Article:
- Sustainable Architecture
- Attractive and sustainable, The Lighthouse by Juan Alberto Andrade
A new start in life is never an easy decision, and it's even more harrowing when circumstances beyond your control force you into starting again from scratch when you should be enjoying your twilight years. The elderly owner of the latest project by the young architect Juan Alberto Andrade, also known to our readers as a great architecture photographer with JAG Studio (link), was left without a home and business after the 7.6 magnitude earthquake that hit the coast of Ecuador in April 2016, an area of intense seismic activity.
To meet the need for both affordable and dignified accommodation in addition to a source of income, Juan Alberto Andrade has designed a structure that combines beauty, structural safety, materials and local manpower in a few square meters with two separate housing units, so one could be rented out.
The project stems from the consideration that in a seismic area with a constant tropical climate between 22 and 26 degrees Celsius you have to come to terms with the forces of nature. So what better way to work out what you need than looking around to see which buildings survived the frequent earthquakes? Which then led to The Lighthouse, a structure set on a C-shaped site with a frontage of 3.60 m and 2.80 m at its narrowest point. In keeping with the neighbourhood surroundings in the town of Bahía de Caráquez, renowned for its beautiful beaches, the height of this single-facade house was determined by municipal regulations. The result is a useable area of 46 square metres for each floor. The earthquake didn't just take away the client's home, it also destroyed her cottage industry. Separating the new home into two independent units gives the owner the possibility of bringing in an income. So Juan Alberto Andrare elegantly and efficiently used every available square metre to craft two apartments; each floor has one bedroom and two bathrooms. The open plan kitchen defines the narrowest part and acts as the pivotal point, with a peninsula bench separating it from the living area. On the ground floor, where Cristina, the 80-year-old owner of the house, lives, the bedroom has already been designed as a larger space that could be used as an extra bedroom for a carer, if required.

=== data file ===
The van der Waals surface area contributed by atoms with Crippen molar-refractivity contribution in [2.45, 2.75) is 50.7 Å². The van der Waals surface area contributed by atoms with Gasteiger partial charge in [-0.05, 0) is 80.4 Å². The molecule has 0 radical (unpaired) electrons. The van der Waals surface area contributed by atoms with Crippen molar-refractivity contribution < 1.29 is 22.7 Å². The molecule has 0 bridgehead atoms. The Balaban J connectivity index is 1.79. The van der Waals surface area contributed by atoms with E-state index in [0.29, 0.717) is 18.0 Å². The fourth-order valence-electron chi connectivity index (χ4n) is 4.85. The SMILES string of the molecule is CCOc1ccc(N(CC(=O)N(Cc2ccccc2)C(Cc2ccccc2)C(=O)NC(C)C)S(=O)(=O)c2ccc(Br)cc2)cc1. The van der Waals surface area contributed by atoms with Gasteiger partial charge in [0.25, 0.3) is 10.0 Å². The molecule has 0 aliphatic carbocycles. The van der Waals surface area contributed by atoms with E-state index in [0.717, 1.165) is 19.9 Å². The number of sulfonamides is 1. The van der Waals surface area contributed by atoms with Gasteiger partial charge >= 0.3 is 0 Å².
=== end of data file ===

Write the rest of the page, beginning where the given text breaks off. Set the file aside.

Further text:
The composition of The Lighthouse draws on the vernacular tradition of the town. Usually associated with underdevelopment, the materials adopted - mainly local wood and polycarbonate - are both flexible and resilient, absolute musts to be able to withstand the earthquakes. This material palette also makes the small house extremely light and bright. On the ground floor, a decorative wall of mashrabiya-style openwork bricks helps the natural circulation of air.
Built in just 4 months using only local labour, The Lighthouse taught the architect many notions of the vernacular style of construction, culminating in a small house where the aesthetics of the whole composition have been combined with the best use of available space. Not only a dignified home but also a new source of income. A splendid example of post-disaster reconstruction based on the territory and taking into account the real needs of the users, which, of course, makes it intrinsically sustainable.
Project: Juan Alberto Andrade
Collaborators: Camila Azúa María ,José Vásconez, Cuqui Rodríguez
Structure: Patricio Salas C.
Area: 47.35 m² ground floor + 51.40 m² top floor
Photography: JAG Studio
Local manpower: René Bazurto Calixto Yánez Byron Zambrano Milton Moreira Carlos Zambrano